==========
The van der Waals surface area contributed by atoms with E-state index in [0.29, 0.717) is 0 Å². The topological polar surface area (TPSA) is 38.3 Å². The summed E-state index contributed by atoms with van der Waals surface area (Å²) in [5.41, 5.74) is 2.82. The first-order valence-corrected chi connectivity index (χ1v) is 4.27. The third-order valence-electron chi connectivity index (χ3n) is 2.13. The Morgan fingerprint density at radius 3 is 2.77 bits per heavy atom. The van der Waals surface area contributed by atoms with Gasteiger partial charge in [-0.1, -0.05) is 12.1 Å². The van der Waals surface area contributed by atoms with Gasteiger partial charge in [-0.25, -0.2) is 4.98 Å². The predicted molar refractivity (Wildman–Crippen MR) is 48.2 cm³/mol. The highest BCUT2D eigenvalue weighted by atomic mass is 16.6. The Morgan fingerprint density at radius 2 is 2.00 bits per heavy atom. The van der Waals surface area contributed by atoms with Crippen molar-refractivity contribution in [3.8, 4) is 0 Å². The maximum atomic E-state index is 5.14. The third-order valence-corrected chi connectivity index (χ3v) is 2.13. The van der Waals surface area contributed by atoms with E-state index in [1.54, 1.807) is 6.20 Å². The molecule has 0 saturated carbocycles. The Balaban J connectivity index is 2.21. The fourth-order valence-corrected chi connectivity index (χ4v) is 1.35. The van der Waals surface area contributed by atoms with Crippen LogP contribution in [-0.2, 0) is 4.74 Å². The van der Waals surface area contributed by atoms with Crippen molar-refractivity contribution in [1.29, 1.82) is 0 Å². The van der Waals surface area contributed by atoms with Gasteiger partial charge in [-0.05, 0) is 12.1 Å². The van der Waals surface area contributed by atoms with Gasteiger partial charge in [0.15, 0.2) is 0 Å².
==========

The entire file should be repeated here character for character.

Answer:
The van der Waals surface area contributed by atoms with E-state index in [0.29, 0.717) is 0 Å². The topological polar surface area (TPSA) is 38.3 Å². The summed E-state index contributed by atoms with van der Waals surface area (Å²) in [5.41, 5.74) is 2.82. The first-order valence-corrected chi connectivity index (χ1v) is 4.27. The third-order valence-electron chi connectivity index (χ3n) is 2.13. The Morgan fingerprint density at radius 3 is 2.77 bits per heavy atom. The van der Waals surface area contributed by atoms with Gasteiger partial charge in [-0.1, -0.05) is 12.1 Å². The van der Waals surface area contributed by atoms with Gasteiger partial charge in [-0.25, -0.2) is 4.98 Å². The predicted molar refractivity (Wildman–Crippen MR) is 48.2 cm³/mol. The highest BCUT2D eigenvalue weighted by atomic mass is 16.6. The Morgan fingerprint density at radius 2 is 2.00 bits per heavy atom. The van der Waals surface area contributed by atoms with Crippen molar-refractivity contribution in [3.8, 4) is 0 Å². The maximum atomic E-state index is 5.14. The third-order valence-corrected chi connectivity index (χ3v) is 2.13. The van der Waals surface area contributed by atoms with E-state index in [1.54, 1.807) is 6.20 Å². The molecule has 0 saturated carbocycles. The Balaban J connectivity index is 2.21. The fourth-order valence-corrected chi connectivity index (χ4v) is 1.35. The van der Waals surface area contributed by atoms with Crippen LogP contribution in [-0.2, 0) is 4.74 Å². The van der Waals surface area contributed by atoms with Crippen molar-refractivity contribution in [1.29, 1.82) is 0 Å². The van der Waals surface area contributed by atoms with Gasteiger partial charge in [-0.05, 0) is 12.1 Å². The van der Waals surface area contributed by atoms with Gasteiger partial charge in [0.15, 0.2) is 0 Å².